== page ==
Fabio Capello and his advisers have decided that Paul Scholes will have to make a public announcement that he is available to play for England if they are to consider him for Sunday's squad for the first two Euro 2012 qualifiers.
The attitude of the Capello camp makes it even more unlikely that the 35-year-old will opt to reverse his decision of six years ago to retire from international football. There have been suggestions that Scholes is prepared to change his mind, having turned down the chance to return on the eve of the World Cup finals squad announcement in May.
Scholes has expressed regret that he turned down the offer to return to the England team when it was extended to him – not for the first time – on 10 May, the day before Capello named the 30 players who made up his provisional World Cup squad. The Capello camp have always maintained that he initially agreed to do it and then changed his mind overnight.
The Manchester United midfielder's performances this season have demonstrated that even now, six years since his last cap, he is still capable of playing for England. However, all the indications from the interviews he has given in the last month have been that he will not come back for a two-year qualifying campaign.
Wayne Rooney, his Manchester United team-mate, hopes Scholes will change his mind. Rooney said: "He is one of the best players in the country, a fantastic player. It's his decision and Fabio Capello's whether he wants to try to pick him. It's down to those two – but I'd like to see him playing."
The experience with Scholes and the recent international retirements of Wes Brown and Paul Robinson have wounded Capello and his advisers to the extent that they are now unwilling to bring players into England squads who they feel may turn them down or subsequently withdraw. That also goes for Mikel Arteta, Everton's Spanish midfielder, who has made some vague suggestions that he would like to be considered for the England squad.
The Capello camp would now prefer the Football Association to make all decisions on which players are eligible, or acceptable, to play for England. They think that would mean there would be no controversy over the question of foreign players being assimilated as English.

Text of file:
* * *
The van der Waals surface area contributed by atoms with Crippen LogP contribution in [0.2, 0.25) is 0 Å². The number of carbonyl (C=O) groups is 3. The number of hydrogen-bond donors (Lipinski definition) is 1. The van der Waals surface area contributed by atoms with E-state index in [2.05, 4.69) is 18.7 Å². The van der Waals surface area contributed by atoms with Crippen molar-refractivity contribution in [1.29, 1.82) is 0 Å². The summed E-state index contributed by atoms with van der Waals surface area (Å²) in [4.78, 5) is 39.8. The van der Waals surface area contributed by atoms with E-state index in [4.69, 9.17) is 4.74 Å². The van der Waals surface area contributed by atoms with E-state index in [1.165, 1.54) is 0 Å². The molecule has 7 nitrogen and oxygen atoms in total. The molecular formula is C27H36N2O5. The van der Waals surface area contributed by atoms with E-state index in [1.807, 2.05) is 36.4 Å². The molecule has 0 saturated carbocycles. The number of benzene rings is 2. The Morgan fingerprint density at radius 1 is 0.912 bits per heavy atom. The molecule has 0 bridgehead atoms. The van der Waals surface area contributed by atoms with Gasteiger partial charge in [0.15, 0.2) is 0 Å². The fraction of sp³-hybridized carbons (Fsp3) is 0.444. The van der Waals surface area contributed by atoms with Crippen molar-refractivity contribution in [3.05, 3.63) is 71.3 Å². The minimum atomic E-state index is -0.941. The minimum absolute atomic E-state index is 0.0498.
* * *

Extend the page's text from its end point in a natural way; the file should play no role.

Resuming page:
On Sunday, Capello makes his squad announcement for next week's game against Bulgaria on 3 September and the second Euro 2012 qualifier against Switzerland in Basle four days later. He now regards Arsenal's Kieran Gibbs as the understudy to Ashley Cole. Wayne Bridge is currently injured but it is anticipated that Gibbs, who made his debut this month against Hungary, will be a fixture in future squads.
Yesterday another United player, Rio Ferdinand, defended Capello's record, insisting the Italian does not deserve the criticism he is has been receiving. "We qualified in great style," said Ferdinand, who would have captained England in South Africa had he not been injured on the eve of the tournament. "The media people who were saying he's 'Don Fabio' now have changed course.
"We didn't play well at the World Cup, we know that. But it doesn't make him a bad manager. A lot of people are jumping too far. He needs to make some big changes in the squad but who are we to argue? We just do what he wants us to do. It's about England winning."
Ferdinand yesterday joined Rooney, Sir Alex Ferguson and Sir Bobby Charlton in guiding Fifa's inspection team around Old Trafford as they continued their assessment of England's bid to host the 2018 World Cup.
"I hope we are successful so we can have one big festival of football," said Ferdinand. "We have just about every culture represented here in Manchester so I can guarantee they would get a warm welcome."
Charlton was part of England's last bid, the unsuccessful campaign for the 2006 tournament, and he admitted the prospect of World Cup matches at Old Trafford would be emotional. He said: "Games at this ground have inspired people all over the world for generations and I would love to see World Cup matches played here."